WASHINGTON May 28 U.S. Health and Human
Services Secretary Kathleen Sebelius asked a group representing
nearly 46,000 physician assistants on Tuesday to help persuade
uninsured Americans to sign up for coverage under President
Barack Obama's healthcare reform law.
As part of a politically embattled administration effort to
rally support for the landmark reform law, Sebelius appealed to
physician assistants as care providers who treat large numbers
of people with little or no health insurance, including those in
Republican-controlled states that have rejected the 2010 Patient
Protection and Affordable Care Act.
Sebelius, Obama's top healthcare adviser, has run into
mounting opposition from Republicans over efforts to marshal
private sector support for a public outreach campaign that could
determine whether Obama's signature domestic policy achievement
succeeds or flops, just as the 2014 midterm election campaign
gets under way.
Republicans in Congress, who are blocking public funds for
reform implementation, say Sebelius may have acted improperly by
seeking private donations for a nonprofit group that will help
lead a public outreach campaign this summer. The administration
says Sebelius's actions were fully authorized by law.
"It's absolutely critical that we reach out to uninsured
Americans and get them ready to sign up for coverage," Sebelius
told a meeting of the American Academy of Physician Assistants,
which has 46,000 members.
"You're already a trusted source of health information," she
said. "They come to you with questions about their future. And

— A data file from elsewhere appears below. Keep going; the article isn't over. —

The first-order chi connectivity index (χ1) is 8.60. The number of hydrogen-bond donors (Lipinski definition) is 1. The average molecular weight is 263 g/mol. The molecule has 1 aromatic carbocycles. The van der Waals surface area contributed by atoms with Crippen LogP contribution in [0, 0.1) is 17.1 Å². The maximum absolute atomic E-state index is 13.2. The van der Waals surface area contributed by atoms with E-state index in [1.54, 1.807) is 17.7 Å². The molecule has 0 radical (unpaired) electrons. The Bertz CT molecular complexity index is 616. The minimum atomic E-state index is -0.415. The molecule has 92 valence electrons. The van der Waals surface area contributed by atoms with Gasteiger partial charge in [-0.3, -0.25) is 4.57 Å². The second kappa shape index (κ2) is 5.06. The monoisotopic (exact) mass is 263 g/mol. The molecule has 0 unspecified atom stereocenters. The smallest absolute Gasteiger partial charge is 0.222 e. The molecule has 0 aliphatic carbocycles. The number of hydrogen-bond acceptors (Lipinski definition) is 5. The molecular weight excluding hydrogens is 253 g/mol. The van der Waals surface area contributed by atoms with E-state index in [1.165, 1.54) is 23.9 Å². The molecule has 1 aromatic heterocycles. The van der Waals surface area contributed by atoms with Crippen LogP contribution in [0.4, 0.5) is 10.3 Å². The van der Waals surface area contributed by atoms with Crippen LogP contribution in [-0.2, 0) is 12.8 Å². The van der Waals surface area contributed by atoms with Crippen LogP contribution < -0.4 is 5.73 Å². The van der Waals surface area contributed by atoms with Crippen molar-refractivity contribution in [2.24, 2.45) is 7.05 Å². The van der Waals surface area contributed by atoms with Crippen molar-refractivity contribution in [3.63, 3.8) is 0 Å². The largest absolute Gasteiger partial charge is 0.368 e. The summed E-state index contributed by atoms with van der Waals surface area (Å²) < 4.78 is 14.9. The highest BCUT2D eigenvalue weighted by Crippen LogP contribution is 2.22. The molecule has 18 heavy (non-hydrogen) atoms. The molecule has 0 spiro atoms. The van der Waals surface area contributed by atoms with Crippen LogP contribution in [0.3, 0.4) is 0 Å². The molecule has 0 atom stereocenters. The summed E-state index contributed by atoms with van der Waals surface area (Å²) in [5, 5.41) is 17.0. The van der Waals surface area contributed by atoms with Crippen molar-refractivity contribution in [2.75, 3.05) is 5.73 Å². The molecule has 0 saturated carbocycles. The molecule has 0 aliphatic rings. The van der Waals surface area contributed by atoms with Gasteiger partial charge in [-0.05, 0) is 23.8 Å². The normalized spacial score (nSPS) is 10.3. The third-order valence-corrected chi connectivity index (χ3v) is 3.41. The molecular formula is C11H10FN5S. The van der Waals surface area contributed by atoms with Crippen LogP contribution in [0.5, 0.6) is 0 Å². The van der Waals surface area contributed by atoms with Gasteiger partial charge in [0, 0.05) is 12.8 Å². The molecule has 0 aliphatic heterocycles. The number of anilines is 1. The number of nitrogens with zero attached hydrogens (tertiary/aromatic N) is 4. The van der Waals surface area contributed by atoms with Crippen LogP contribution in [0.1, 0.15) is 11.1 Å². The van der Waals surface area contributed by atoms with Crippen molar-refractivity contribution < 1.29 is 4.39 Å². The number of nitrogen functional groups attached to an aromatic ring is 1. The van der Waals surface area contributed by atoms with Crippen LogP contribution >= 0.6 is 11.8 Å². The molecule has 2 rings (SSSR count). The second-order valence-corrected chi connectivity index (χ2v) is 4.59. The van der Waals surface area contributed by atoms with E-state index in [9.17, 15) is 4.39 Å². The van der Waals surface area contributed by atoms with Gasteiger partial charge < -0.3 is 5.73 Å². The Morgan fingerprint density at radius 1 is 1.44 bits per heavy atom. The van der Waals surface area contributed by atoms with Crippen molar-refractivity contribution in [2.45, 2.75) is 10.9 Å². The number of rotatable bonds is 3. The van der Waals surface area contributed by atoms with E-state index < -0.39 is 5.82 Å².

for you to learn about the new options coming their way and
helping to share that information could be a huge bridge that we
Physician assistants are not medical doctors but practice
medicine as part of medical teams in hospitals, clinics and
physician practices. They represent a fast-growing job segment
in healthcare, with 6,000 new entries each year to a field that
currently includes about 100,000 practitioners.
Under the reform law, millions of uninsured people will
become eligible on Jan. 1 for subsidized private health
insurance, either through new online state marketplaces or an
expanded Medicaid program for the poor.
The Obama administration has already committed hundreds of
millions of dollars to a summer publicity campaign to persuade
young, healthy uninsured people to sign up for coverage. Large
numbers are needed to avoid a potential spike in costs that
could occur if new customers are limited to sick or older people
who are costlier to insure.
Tuesday's appeal by Sebelius could help reach uninsured
populations in isolated rural and urban settings, where doctors
are in short supply and physician assistants are often the
caregivers who patients see.
Since January, the health secretary has spoken to a wide
range of "stakeholders" including companies and nonprofit groups
to encourage nonfinancial support for reform implementation and
public outreach, according to HHS officials.
Sebelius's remarks to physician assistants followed on the
heels of a $150 million program to use health centers as health
insurance enrollment sites by hiring and training thousands of
new outreach staff.
She said physician assistants have considerable experience
with the uninsured and understand that many have given up on the
idea of being able to afford coverage or live in a state whose
leaders oppose the healthcare reform law.
"Connecting uninsured and underinsured patients that you
already serve with quality health insurance that they may need
for their future is one of the best things that we can do to
advance their health," she said.
(Reporting by David Morgan; Editing by Leslie Adler)